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In desperately slippery conditions pole man Raúl Fernández won a shortened Race 1 at Assen. The 15-year-old Spaniard had already settled into a nice rhythm at the head of the field when the chasing pack of three all slid off together. Eight seconds behind, Marc Garcia and Ai Ogura took second and third.
While those around him made mistakes Fernández rode the perfect race. “From the start it felt strange but from the second or third lap I found my rhythm and was comfortable on the bike,” explained Fernández. “After halfway I knew that I had a big lead and when it started to rain more I used my head and took it easy. With more rain the good feeling was gone, it was a lot more slippery and I couldn’t brake or accelerate as hard.”
“It is great to have my first win here, I love the track and it was a hard race. I dedicate the win to Luis Salom and his family,” added the Madrid native who moved into third place in the championship chase.
Better than Jerez
Garcia, the 16-year-old Spaniard, moves fourth in the title chase, making up for a frustrating Jerez where he was knocked off before Race 1 had even started. He still hoped for more. “The result was good for the championship but it wasn’t a perfect race for me.”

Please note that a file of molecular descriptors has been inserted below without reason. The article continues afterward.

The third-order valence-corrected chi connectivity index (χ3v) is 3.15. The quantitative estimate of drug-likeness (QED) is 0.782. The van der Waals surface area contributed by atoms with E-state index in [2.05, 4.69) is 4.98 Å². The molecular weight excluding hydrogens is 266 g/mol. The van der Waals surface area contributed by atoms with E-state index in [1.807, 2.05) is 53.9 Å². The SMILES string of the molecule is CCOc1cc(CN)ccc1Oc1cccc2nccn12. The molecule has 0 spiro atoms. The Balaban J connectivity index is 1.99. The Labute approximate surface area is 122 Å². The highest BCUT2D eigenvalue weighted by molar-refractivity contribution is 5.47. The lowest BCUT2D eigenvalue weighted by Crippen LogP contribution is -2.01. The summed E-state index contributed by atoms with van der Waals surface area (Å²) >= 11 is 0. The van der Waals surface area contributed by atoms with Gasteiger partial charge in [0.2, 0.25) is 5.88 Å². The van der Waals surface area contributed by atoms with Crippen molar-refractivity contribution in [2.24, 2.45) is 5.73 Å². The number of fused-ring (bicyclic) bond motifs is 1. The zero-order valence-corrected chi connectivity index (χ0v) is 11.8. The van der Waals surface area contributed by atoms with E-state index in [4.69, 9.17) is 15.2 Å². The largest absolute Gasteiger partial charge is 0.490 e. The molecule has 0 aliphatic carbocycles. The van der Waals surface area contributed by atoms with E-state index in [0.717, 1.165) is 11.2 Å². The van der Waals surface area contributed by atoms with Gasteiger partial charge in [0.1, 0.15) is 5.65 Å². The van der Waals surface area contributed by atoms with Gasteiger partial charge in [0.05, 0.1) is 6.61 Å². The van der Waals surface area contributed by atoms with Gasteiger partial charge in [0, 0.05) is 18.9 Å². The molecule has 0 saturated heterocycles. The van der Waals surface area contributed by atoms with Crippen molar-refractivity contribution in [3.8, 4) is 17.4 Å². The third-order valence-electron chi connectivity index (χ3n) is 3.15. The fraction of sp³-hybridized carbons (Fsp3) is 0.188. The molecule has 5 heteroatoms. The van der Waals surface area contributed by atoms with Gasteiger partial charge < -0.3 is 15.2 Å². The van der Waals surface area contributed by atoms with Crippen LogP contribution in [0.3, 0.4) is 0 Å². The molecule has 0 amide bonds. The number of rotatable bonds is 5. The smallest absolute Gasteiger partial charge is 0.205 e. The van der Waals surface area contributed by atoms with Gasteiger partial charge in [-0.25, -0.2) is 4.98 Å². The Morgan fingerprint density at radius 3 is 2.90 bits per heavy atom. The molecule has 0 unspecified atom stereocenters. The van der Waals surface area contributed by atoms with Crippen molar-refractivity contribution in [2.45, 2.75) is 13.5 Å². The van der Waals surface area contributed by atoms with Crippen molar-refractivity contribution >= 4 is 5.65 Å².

“Early on I got into a rhythm and I was quite comfortable but as it started to rain more I felt the rear suspension was a bit soft, I felt it could high-side so I was not feeling so confident, then the red flag came out. That was OK for me, good for the points, certainly better than Jerez. Tomorrow I hope it will be dry, these conditions are very tricky.”
First year Rookie, Ai Ogura, the 15-year-old Japanese, put on a great show to take third and has higher ambitions. “That was OK, of course I wish it was better, I go out to win but there is tomorrow, I will try, hopefully in the dry. It was very difficult conditions, hard to find the right feeling and I think my suspension was too hard, the rear was sliding around a lot under power so I couldn’t follow the top group early on.”
“I just had to let them go but then a lot of them fell off, very lucky for me and that gave me the podium. Tomorrow though I want it to be dry and I want to win.”
Tied on points at the head of the table coming into the race, 15-year-old Japanese Ayumu Sasaki had half a mind on the title chase. “In the beginning I didn’t have a good feeling. I realised that I had to relax and go easy. I had to let the others go. As it started to rain more I felt better and I was thinking that I could get past some of the group in the last few laps but then the red flag came out. That’s OK fourth is better than a crash.”
Equal on points with Sasaki after Jerez was Aleix Viu but the 15-year-old Spaniard struggled in Qualifying and then slid off on lap four. “I think I just touched the white line on the brakes because I lost it so quickly.”
There were other fallers including the group battling for second. When Kaito Toba, the 16-year-old Japanese went down Rory Skinner could not miss him. “That was unlucky,” explained the 14-year-old Scot. “I had got into a good rhythm and was happy to work with Kaito and Rufino to do something. Then Toba went down and I couldn’t miss him.”
Rufino Florido, the 16-year-old Spaniard, was a few metres back but also went down. “I lost concentration a bit when they fell, turned too tight and lost it,” he explained.
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